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Boho Chic — Tom Ford White Patchouli Fragrance

 tom-ford-white-patchouli-eau-de-parfum

Ahhh, Tom Ford— the man who helmed Gucci for a decade, whose good looks and charm make women swoon (despite the fact that he’s openly gay), who graced the cover of Vanity Fair‘s 2006 “Hollywood” issue surrounded by a naked (he was also the guest art director for the issue), who tailors James Bond’s suits, whose eponymous line covers menswear, women’s and men’s accessories, eyewear, and beauty with glamour and ease…. Tom Ford is a living legend because he knows how to make women feel sexy and in control and, more importantly, how to so so with class. He’s a legend because he’s a risktaker — and those risks have paid off. I mean, it takes some serious gumption to not only incorporate patchouli, an herb from the mint family that is often mocked for its unpleasant, old-couch-meets-unwashed-corduroy-pants smell, into a new high-end fragrance, but to refer to it in the perfume’s very name. And yet that’s exactly what Tom Ford did with his new White Patchouli perfume (pictured above).

And it’s not like Ford wasn’t aware of the stigma attached to patchouli — in fact, the stigma was his very muse, as he wanted to reinvent the notions associated with it. Which makes it all the more clever that he selected Erykah Badu to grace the print advertisements for the scent — after all, Miss Badu is affiliated with a very earthy, hippie-meets-Afro-Funk, incense-burning, head wrap-wearing, tofu-eating and, yes, patchouli- and hemp-loving crowd. The ads, in which Miss Badu looks absolutely stunning (and for the record, folks: that’s a wig… Not hating at all ’cause I love Erykah and her wigs, but I’m just stating a fact… Or do I need to remind y’all of the Block Party performance where she ripped the big thing off?), kind of have a tongue-in-cheek element that I absolutely adore.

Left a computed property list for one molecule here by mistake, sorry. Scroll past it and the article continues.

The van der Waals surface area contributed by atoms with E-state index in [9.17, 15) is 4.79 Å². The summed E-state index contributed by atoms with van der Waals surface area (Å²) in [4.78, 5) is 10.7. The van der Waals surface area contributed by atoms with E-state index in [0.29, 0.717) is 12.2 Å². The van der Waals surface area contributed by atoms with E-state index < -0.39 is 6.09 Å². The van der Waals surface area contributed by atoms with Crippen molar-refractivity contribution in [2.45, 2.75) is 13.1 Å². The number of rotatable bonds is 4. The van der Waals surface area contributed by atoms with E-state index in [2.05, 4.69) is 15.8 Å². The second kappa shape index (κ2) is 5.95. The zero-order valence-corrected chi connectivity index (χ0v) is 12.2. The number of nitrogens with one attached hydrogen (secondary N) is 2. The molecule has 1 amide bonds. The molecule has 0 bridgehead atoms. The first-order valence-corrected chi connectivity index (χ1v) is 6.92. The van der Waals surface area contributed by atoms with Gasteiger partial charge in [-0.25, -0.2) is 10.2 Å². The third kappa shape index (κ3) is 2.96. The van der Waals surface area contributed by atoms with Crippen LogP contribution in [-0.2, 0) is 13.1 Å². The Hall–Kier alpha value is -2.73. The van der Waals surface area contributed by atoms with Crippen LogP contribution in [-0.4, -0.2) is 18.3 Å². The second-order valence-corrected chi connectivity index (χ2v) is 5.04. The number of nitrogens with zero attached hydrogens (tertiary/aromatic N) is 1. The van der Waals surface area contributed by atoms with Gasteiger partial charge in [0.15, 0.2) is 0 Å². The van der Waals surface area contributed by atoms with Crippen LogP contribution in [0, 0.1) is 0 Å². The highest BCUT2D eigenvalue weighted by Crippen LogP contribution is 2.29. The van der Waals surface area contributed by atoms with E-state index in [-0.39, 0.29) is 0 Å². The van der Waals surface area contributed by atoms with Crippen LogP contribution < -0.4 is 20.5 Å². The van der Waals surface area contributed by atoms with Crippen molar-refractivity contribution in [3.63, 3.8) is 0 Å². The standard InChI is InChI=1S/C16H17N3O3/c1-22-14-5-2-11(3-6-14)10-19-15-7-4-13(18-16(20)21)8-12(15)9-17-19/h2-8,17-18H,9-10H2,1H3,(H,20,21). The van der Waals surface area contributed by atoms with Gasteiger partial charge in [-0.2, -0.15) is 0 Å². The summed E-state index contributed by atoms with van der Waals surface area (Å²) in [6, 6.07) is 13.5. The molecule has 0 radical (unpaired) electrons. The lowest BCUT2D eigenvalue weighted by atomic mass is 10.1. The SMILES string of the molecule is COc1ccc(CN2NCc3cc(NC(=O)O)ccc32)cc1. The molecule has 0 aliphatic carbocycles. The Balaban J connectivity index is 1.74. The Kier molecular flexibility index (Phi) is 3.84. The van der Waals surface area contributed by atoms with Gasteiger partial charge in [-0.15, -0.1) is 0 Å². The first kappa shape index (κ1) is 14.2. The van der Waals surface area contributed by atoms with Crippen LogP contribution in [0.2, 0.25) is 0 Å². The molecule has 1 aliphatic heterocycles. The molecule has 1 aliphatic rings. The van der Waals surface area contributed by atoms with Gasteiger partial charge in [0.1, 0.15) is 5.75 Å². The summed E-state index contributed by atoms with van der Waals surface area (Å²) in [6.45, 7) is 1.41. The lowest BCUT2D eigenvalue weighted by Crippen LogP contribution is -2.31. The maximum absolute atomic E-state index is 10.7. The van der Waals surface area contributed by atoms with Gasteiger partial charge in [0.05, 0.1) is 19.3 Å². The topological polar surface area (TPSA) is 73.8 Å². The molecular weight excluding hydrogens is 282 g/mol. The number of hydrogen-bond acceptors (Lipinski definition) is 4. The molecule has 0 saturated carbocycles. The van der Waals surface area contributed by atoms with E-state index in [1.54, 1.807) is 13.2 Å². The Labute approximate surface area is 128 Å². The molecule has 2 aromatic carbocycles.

As for the fragrance, it’s absolutely divine. The smoky aspect of patchouli is subdued thanks to the usage of patchouli orpur, and the addition of notes like peony, bergamot, coriander, jasmine, rose, ambrette seed, blond woods, and incense. It’s not a look-at-me-now type of fragrance; instead, it’s pretty minimalist but with a funky edge to it, earthy and floral all at the same time. You’ll definitely smell the patchouli, but it won’t make you gag or grimace (seriously, I’m the first person to cringe when I smell patchouli, but Ford really manages to extract all the yummy aspects of the herb and subdue the harsher, dustier, mossier aspects). And, really, if you have a sharp nose, you’ll quickly detect the peony notes, and the woodsy elements pop up almost instantaneously. It’s exotic and spicy, but also sleek and modern, the type of fragrance you’d wear with flared jeans, one of this season’s platform heels, some oversized glasses, and a posh, structured leather handbag. In other words, think ’60s retro with a modern, structured twist.

Tom Ford White Patchouli perfume, $92 for a 1.7 0z. bottle or $138 for a 3.4 oz. bottle. Visit NeimanMarcus.com

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